Teenager = Empty Fridge

Teenager Equals Empty Fridge

Being the mother of teenagers means there is never enough food in the refrigerator. Or if there is enough food, it isn’t the right food. Or if there is enough food in the fridge and it is the right food, it won’t be there for very long. So, being a mother of teenagers means basically means becoming good friends with your neighborhood grocery store cashiers. Treat them well, you’ll be seeing each other often.

Now you might actually think there is enough food in the fridge, or the cupboard, because there are cereal boxes and cracker packages and the plastic wrap from bread loaves. Don’t be fooled. These are all empty. They have simply been put back on the shelf empty because being the mother of teenagers means having perpetually empty garbage cans and a house strewn with the garbage that should be filling them.

The ice cube trays are put back in the freezer empty, as are the popsicle molds, the peanut butter jar, the pitcher of lemonade iced tea. All empty. Or, miracle of miracles, if you really do have a well-stocked fridge and cupboard for a day, your teenagers will promptly bring over friends, and it is back to the grocery store for you.

Being the mother of teenagers means learning a whole new language (cheddar, tope, yolo? Anyone?), being introduced to new text acronyms (WYCM, MOS, NMJC? Anyone?), listening to new music, discovering new fashion trends, learning about new apps, all the while realizing that while you used to be rather intelligent, even heroic in the eyes of your kids, now you know nothing.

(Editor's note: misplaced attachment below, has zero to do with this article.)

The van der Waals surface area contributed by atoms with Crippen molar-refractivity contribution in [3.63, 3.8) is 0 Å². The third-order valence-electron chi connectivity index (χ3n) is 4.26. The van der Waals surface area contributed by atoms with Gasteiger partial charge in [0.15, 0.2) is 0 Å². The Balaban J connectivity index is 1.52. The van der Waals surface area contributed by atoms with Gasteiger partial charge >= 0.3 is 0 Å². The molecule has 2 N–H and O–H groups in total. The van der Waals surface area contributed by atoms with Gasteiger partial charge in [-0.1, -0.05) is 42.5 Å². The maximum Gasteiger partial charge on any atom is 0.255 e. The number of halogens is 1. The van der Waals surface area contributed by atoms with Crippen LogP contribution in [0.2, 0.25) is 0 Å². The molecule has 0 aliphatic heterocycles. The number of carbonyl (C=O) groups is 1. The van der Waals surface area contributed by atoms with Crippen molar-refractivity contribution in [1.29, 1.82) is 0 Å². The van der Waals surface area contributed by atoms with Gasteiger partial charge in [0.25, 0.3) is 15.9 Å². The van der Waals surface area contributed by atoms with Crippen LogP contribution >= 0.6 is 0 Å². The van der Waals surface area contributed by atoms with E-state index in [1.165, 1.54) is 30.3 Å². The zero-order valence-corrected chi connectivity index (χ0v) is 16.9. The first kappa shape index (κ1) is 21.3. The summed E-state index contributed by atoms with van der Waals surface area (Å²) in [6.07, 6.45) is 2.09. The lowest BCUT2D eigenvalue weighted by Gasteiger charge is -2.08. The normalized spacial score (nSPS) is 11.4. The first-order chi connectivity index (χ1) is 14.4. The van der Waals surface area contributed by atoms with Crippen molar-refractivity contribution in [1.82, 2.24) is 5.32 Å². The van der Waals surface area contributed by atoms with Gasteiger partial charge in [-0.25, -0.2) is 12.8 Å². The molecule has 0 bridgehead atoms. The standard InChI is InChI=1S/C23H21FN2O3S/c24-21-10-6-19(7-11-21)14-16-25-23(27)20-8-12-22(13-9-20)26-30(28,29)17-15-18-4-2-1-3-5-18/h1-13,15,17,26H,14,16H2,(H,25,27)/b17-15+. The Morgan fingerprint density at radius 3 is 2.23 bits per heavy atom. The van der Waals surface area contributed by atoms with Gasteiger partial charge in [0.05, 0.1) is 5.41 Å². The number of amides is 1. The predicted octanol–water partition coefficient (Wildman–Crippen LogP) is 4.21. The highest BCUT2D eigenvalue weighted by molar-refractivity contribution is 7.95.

Being the mother of teenagers means you return to the sleepless nights of being the mother of infants. If you’re lucky, you slept through the night when the kids were 5-12 years old. But now? You stay up late, wondering what they are doing or waiting for the magic witching hour when teenagers start talking. That hour comes after your bedtime, no matter what your bedtime is.

When you do sleep, you worry and wonder and hope and replay conversations, turning them over and over to learn what you could have done differently, what you should do differently next time. Your mind swells proud with the clever and kind things the teens did today, the hilarious stories they told, the creative solution they used to solve a problem.

But above all, besides being hungry or constantly at the grocery store, clueless, tired, and proud, being the mother of teenagers means holding your breath and praying like mad.

Source: www.babble.com

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